Golf Architect: Benjamin Warren, Artisan Golf Design (2022)

In 2018 US non-profit Learning Links invited Artisan Golf Design to interview for the commission to redesign the ‘Chaska Par 30’ golf course, in Chaska Minnesota. The nonprofit–city partnership immediately caught Benjamin’s attention. Ensuring the long-term health of city golf courses needs creative fund-raising strategies. Every golfer knows a muni that has been lost to redevelopment.

Golf’s intergenerational appeal is a superpower. Adaptive golf is in that same ballpark. Why shouldn’t a kid in a wheelchair be able to tee it up with their able-bodied buddies as ‘just one of the foursome’?

Society has reached a point where accessibility is a pillar of every publicly funded building or infrastructure project. There are thousands of munis out there in need of investment. With golf on track to become a Paralympic sport why wouldn’t cities step up and offer a few places that are designed specifically to cater for golfers with disabilities?

Benjamin’s beliefs about what constitutes fun golf are all rooted in his childhood experiences in North Berwick, Scotland. Putting courses are the lowest common denominator in this game. Anyone—regardless of skill or physical ability—can enjoy the feeling of trundling a ball across a putting green towards a target. There’s no better entry point to golf. Chaska Par 30 has a beautiful frontage on Hazeltine Boulevard. What better place for a town putting green??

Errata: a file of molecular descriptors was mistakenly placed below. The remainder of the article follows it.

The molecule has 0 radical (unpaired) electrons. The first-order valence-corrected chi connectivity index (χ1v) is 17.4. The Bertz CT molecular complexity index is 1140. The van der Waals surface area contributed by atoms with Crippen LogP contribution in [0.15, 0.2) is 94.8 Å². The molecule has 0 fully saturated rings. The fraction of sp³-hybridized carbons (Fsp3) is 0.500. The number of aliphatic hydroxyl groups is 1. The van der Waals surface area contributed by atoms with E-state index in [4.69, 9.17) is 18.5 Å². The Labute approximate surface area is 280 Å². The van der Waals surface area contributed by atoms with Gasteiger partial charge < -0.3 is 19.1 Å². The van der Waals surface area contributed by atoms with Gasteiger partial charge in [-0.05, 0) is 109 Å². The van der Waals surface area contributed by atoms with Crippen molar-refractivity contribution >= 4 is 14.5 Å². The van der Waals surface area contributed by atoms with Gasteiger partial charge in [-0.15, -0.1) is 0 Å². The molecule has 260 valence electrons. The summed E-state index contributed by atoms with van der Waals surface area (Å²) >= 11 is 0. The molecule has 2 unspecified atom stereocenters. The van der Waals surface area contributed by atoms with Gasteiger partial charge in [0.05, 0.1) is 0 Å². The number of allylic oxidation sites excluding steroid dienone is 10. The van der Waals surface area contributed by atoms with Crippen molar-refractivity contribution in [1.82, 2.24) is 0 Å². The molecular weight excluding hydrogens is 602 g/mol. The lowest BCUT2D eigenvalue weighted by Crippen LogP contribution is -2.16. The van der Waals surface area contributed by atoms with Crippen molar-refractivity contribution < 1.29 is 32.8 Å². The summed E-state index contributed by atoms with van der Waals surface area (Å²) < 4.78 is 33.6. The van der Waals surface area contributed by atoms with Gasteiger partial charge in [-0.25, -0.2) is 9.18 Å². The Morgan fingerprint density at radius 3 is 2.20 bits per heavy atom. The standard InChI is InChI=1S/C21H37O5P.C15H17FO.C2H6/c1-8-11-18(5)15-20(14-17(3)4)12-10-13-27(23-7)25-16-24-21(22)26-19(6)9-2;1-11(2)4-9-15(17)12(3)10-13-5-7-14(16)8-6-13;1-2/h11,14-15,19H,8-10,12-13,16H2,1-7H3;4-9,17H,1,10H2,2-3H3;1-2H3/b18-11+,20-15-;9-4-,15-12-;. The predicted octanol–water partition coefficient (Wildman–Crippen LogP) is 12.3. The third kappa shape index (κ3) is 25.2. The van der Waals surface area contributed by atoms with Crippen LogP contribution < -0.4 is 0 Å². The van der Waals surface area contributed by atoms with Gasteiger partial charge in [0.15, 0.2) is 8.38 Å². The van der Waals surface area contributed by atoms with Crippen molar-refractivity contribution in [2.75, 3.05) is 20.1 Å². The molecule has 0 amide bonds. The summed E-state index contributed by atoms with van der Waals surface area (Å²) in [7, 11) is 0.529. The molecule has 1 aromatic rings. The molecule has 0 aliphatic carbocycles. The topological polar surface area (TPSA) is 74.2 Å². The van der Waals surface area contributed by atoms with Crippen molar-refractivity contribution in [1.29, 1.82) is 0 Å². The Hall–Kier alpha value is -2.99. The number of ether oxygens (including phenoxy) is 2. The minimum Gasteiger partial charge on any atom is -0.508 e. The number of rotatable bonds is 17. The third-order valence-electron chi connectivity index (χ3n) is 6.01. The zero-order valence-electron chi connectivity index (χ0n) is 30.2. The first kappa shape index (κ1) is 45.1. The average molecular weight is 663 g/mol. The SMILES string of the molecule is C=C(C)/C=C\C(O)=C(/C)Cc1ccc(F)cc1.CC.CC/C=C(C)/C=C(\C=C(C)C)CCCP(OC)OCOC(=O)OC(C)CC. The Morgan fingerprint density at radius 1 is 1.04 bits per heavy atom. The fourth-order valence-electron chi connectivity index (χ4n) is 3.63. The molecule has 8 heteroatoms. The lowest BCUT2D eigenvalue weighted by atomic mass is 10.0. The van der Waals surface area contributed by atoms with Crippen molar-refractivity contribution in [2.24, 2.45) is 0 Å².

Urban green spaces that welcome golfers are vital to the the future health of the game. There will never be more golf in cities than we have today. With rapid urbanisation and the changing recreation patterns of city dwellers any space that provides an ‘outdoor sport’ experience within the city limits shouldn’t struggle to find a customer base. Golf facilities can be quite unwelcoming. Goat Hill Park in Oceanside is an example of how to do it right. Embracing the character of the local community is a winning formula.

Courses that are truly accessible for golfers with disabilities are somewhat of a new frontier. Some efforts have been made in this area—notably Bobby Jones Golf Course in Atlanta—but a budget running into tens of millions diminished its value as a showcase project.

In Chaska we’re keenly aware that we are stewarding taxpayer funds and charitable donations. Bringing in Tom Mead to help with sustainability and construction specs, Don Mahaffey and Ian Williams on irrigation, and Brian Horgan on turfgrass selection helped to keep material costs as low as possible without sacrificing playability and ease-of-maintenance.

Missouri-based contractor Mid-America Golf & Landscape started construction in late 2020.